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Economy can grow in 3% range with no surprises from Trump or Congress, Tepper says

With Republicans controlling the White House and Capitol Hill, U.S. economic growth could get a boost into the 3 percent range, hedge fund billionaire David Tepper told CNBC on Wednesday.

"I think we can get into the 3s," Tepper said on "Squawk Box." "I don't want to say no doubt about it, but I think there's a high probability we'll be in the 3s."

The economy expanded at an annual rate of 1.9 percent in the fourth quarter of 2016, according to the government's second estimate for the period.

If that number were to hold in the final revision out later this month, gross domestic product for all 2016 would only be up 1.6 percent, the worst performance since 2011.

GDP grew 2.6 percent in 2015.

"By the way," Tepper said about getting to the 3 percent range, "all the probabilities stacked, you have to bet against these Republicans screwing it up. They should be able to get it."

Tepper, who was sharply critical of Donald Trump during the presidential campaign, did say he would be happy if the president were to tighten things up and not tweet as much.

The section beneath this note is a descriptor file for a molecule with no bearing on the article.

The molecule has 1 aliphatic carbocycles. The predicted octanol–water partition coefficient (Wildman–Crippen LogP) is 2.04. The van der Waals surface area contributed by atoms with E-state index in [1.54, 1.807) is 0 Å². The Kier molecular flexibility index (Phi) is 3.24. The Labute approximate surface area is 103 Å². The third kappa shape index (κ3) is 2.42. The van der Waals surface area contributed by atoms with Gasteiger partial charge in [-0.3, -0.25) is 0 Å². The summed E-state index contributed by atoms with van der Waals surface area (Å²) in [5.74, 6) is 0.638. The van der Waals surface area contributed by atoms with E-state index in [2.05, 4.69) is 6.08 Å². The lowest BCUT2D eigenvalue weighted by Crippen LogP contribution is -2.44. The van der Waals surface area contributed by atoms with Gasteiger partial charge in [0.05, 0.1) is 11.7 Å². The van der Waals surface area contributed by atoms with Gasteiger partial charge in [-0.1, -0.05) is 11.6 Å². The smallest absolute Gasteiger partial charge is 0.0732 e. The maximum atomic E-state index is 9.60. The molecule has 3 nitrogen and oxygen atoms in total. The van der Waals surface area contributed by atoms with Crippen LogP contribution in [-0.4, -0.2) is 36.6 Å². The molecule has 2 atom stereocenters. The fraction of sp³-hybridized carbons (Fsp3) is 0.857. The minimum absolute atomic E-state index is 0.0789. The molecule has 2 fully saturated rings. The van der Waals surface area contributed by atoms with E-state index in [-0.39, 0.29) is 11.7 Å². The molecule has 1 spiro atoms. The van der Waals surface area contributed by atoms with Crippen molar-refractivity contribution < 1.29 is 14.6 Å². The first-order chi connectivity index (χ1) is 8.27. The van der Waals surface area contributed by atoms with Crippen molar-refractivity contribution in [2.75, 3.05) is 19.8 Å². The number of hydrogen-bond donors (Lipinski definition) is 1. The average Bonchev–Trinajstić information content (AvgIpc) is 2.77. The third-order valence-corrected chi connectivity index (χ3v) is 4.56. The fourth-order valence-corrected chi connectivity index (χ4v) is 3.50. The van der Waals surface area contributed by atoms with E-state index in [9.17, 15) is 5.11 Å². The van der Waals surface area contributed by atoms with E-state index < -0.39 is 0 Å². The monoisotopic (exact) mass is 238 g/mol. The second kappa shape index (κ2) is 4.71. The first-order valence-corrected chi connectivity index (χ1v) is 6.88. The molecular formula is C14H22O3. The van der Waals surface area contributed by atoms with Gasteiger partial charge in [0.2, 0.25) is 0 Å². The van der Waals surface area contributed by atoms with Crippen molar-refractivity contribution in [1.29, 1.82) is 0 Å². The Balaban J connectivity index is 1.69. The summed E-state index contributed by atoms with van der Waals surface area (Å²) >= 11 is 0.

But having a GOP president and Republican majorities in the House and Senate means the end of business-zapping regulations, he argued.

"People say people are holding back because of uncertainty. Bull----," said Tepper, founder and president of Appaloosa Management, which has $17 billion in assets under management.

"From a business standpoint, not one more regulation is happening, and potentially you have tax cuts coming your way," he added.

In the absence of some unforeseen and unlikely upset in Washington, there's nothing to bother business leaders until inflation picks up, Tepper said.

"I know people don't think there's going to be inflation," he said, "because they remember the last 10 years."

But he warned the Federal Reserve needs to have a balance of interest rate hikes to keep the economy from overheating.

Wall Street widely expects Fed policymakers to increase rates at next week's meeting after they moved the cost of borrowing higher in December for just the second time in a decade

Central bankers in December hinted at three more rate hikes in 2017.

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